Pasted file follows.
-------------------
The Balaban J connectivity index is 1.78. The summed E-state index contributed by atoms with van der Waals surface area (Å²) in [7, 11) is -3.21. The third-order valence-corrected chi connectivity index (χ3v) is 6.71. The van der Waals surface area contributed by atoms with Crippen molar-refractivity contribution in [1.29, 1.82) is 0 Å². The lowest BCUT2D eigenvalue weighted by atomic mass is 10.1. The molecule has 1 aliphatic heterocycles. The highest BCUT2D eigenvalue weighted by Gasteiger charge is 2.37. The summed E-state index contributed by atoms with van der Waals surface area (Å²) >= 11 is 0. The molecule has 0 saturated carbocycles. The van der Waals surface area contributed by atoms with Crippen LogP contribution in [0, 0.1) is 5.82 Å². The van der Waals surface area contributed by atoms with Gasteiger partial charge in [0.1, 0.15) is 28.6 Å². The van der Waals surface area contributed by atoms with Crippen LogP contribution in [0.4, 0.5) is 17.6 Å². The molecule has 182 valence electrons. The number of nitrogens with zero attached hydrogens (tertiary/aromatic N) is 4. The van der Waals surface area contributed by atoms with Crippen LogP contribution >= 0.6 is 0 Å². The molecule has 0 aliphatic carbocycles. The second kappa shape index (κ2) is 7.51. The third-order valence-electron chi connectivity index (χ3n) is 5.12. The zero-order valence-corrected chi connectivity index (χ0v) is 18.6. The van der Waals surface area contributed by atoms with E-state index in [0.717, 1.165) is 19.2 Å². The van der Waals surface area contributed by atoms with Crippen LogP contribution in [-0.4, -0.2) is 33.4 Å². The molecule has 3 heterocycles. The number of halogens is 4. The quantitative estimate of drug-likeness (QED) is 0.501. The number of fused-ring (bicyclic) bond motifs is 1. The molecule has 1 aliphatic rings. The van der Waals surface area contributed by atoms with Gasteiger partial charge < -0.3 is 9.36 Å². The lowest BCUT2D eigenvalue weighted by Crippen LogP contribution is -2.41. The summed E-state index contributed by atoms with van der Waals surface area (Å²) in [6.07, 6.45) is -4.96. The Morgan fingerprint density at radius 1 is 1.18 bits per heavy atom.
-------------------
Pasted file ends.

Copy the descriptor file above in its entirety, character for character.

The Balaban J connectivity index is 1.78. The summed E-state index contributed by atoms with van der Waals surface area (Å²) in [7, 11) is -3.21. The third-order valence-corrected chi connectivity index (χ3v) is 6.71. The van der Waals surface area contributed by atoms with Crippen molar-refractivity contribution in [1.29, 1.82) is 0 Å². The lowest BCUT2D eigenvalue weighted by atomic mass is 10.1. The molecule has 1 aliphatic heterocycles. The highest BCUT2D eigenvalue weighted by Gasteiger charge is 2.37. The summed E-state index contributed by atoms with van der Waals surface area (Å²) >= 11 is 0. The molecule has 0 saturated carbocycles. The van der Waals surface area contributed by atoms with Crippen LogP contribution in [0, 0.1) is 5.82 Å². The van der Waals surface area contributed by atoms with Gasteiger partial charge in [0.1, 0.15) is 28.6 Å². The van der Waals surface area contributed by atoms with Crippen LogP contribution in [0.4, 0.5) is 17.6 Å². The molecule has 182 valence electrons. The number of nitrogens with zero attached hydrogens (tertiary/aromatic N) is 4. The van der Waals surface area contributed by atoms with Crippen LogP contribution >= 0.6 is 0 Å². The molecule has 0 aliphatic carbocycles. The second kappa shape index (κ2) is 7.51. The third-order valence-electron chi connectivity index (χ3n) is 5.12. The zero-order valence-corrected chi connectivity index (χ0v) is 18.6. The van der Waals surface area contributed by atoms with E-state index in [0.717, 1.165) is 19.2 Å². The van der Waals surface area contributed by atoms with Crippen LogP contribution in [-0.4, -0.2) is 33.4 Å². The molecule has 3 heterocycles. The number of halogens is 4. The quantitative estimate of drug-likeness (QED) is 0.501. The number of fused-ring (bicyclic) bond motifs is 1. The molecule has 1 aliphatic rings. The van der Waals surface area contributed by atoms with Gasteiger partial charge < -0.3 is 9.36 Å². The lowest BCUT2D eigenvalue weighted by Crippen LogP contribution is -2.41. The summed E-state index contributed by atoms with van der Waals surface area (Å²) in [6.07, 6.45) is -4.96. The Morgan fingerprint density at radius 1 is 1.18 bits per heavy atom.